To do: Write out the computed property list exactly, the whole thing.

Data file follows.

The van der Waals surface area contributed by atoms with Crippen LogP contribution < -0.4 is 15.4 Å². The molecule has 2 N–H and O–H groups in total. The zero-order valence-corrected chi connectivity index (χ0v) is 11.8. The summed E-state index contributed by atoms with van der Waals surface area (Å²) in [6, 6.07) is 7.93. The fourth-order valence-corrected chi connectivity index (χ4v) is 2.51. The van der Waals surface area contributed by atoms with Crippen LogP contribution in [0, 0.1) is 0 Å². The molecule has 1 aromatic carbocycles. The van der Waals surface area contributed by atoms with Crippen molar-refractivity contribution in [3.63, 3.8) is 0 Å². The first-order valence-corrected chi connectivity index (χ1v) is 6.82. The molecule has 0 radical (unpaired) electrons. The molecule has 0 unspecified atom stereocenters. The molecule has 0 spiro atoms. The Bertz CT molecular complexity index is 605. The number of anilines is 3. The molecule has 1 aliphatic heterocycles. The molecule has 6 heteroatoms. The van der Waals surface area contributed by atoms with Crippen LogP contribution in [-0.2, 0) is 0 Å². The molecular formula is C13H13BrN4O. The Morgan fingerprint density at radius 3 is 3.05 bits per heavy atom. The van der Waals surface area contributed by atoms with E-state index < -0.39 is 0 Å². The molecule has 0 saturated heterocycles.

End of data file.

The van der Waals surface area contributed by atoms with Crippen LogP contribution < -0.4 is 15.4 Å². The molecule has 2 N–H and O–H groups in total. The zero-order valence-corrected chi connectivity index (χ0v) is 11.8. The summed E-state index contributed by atoms with van der Waals surface area (Å²) in [6, 6.07) is 7.93. The fourth-order valence-corrected chi connectivity index (χ4v) is 2.51. The van der Waals surface area contributed by atoms with Crippen LogP contribution in [0, 0.1) is 0 Å². The molecule has 1 aromatic carbocycles. The van der Waals surface area contributed by atoms with Crippen molar-refractivity contribution in [3.63, 3.8) is 0 Å². The first-order valence-corrected chi connectivity index (χ1v) is 6.82. The molecule has 0 radical (unpaired) electrons. The molecule has 0 unspecified atom stereocenters. The molecule has 0 spiro atoms. The Bertz CT molecular complexity index is 605. The number of anilines is 3. The molecule has 1 aliphatic heterocycles. The molecule has 6 heteroatoms. The van der Waals surface area contributed by atoms with Crippen LogP contribution in [-0.2, 0) is 0 Å². The molecular formula is C13H13BrN4O. The Morgan fingerprint density at radius 3 is 3.05 bits per heavy atom. The van der Waals surface area contributed by atoms with E-state index < -0.39 is 0 Å². The molecule has 0 saturated heterocycles.